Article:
Why Does Garlic Turn Blue?

Garlic cloves are generally creamy white or yellow in color, but sometimes during the preparation of a meal that creamy white garlic can turn an unappetizing color of blue (or even green) — and it's definitely a bit unsettling. But is there any cause for concern? Why does garlic really turn blue, and are you even supposed to eat it after it dons its new shade?

Blue or green garlic is completely safe to eat, according to food safety specialist Angela M. Fraser, Ph.D. (via Food Safety Education). Garlic contains sulfur compounds (that help give it that distinct, garlicky taste) that can react with copper. This copper can be found in perfectly innocuous places, such as tap water, or in other ingredients in your meal, such as butter or lemon juice — and it only takes a very small amount of copper to produce a reaction. When the sulfur compounds interact with copper, it turns into copper sulfate, which can turn your garlic bits blue or green (think old pennies or the Statue of Liberty). It doesn't mean that blue or green garlic is toxic, though.

This color-changing garlic phenomenon isn't limited to cooking garlic, either — the folks at Epicurious noted their jars of pickled garlic were slowly turning blue.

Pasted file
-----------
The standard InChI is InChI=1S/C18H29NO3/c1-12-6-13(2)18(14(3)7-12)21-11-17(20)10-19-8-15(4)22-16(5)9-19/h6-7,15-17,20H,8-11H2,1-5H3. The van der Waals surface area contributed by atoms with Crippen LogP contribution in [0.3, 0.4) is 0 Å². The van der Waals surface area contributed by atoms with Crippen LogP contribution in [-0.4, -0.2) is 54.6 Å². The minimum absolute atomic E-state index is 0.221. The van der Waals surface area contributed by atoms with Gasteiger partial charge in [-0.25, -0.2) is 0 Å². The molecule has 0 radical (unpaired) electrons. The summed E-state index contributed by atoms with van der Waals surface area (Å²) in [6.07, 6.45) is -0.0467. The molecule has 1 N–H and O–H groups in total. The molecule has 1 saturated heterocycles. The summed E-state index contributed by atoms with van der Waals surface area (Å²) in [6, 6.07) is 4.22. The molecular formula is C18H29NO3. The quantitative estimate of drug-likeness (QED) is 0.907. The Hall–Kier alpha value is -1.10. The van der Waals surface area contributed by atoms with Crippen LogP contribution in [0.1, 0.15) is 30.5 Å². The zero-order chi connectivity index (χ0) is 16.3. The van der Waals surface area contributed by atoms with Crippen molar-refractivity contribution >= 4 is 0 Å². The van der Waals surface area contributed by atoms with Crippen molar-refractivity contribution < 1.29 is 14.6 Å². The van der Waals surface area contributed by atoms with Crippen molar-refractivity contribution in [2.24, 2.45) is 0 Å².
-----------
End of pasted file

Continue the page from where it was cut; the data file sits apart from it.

If the idea of blue garlic turns your stomach, there are a few ways to avoid it. It turns out that if you use fresh garlic rather than older garlic, it's less likely to change colors (via Serious Eats). It's also better to avoid cooking garlic together with onions, as the onions can impact the potential of the reaction taking place because there will be more sulfur compounds to go around. Cooking garlic at a hot temperature can help, too, as simmering at low temperatures increases the likelihood that it will turn colors. Finally, if your recipe calls for acidic ingredients, allow your garlic to cook a bit to break down its enzymes before adding any acid. But even if your garlic does turning a shocking shade of blue next time you're making dinner, you now know you can chow down without hesitation.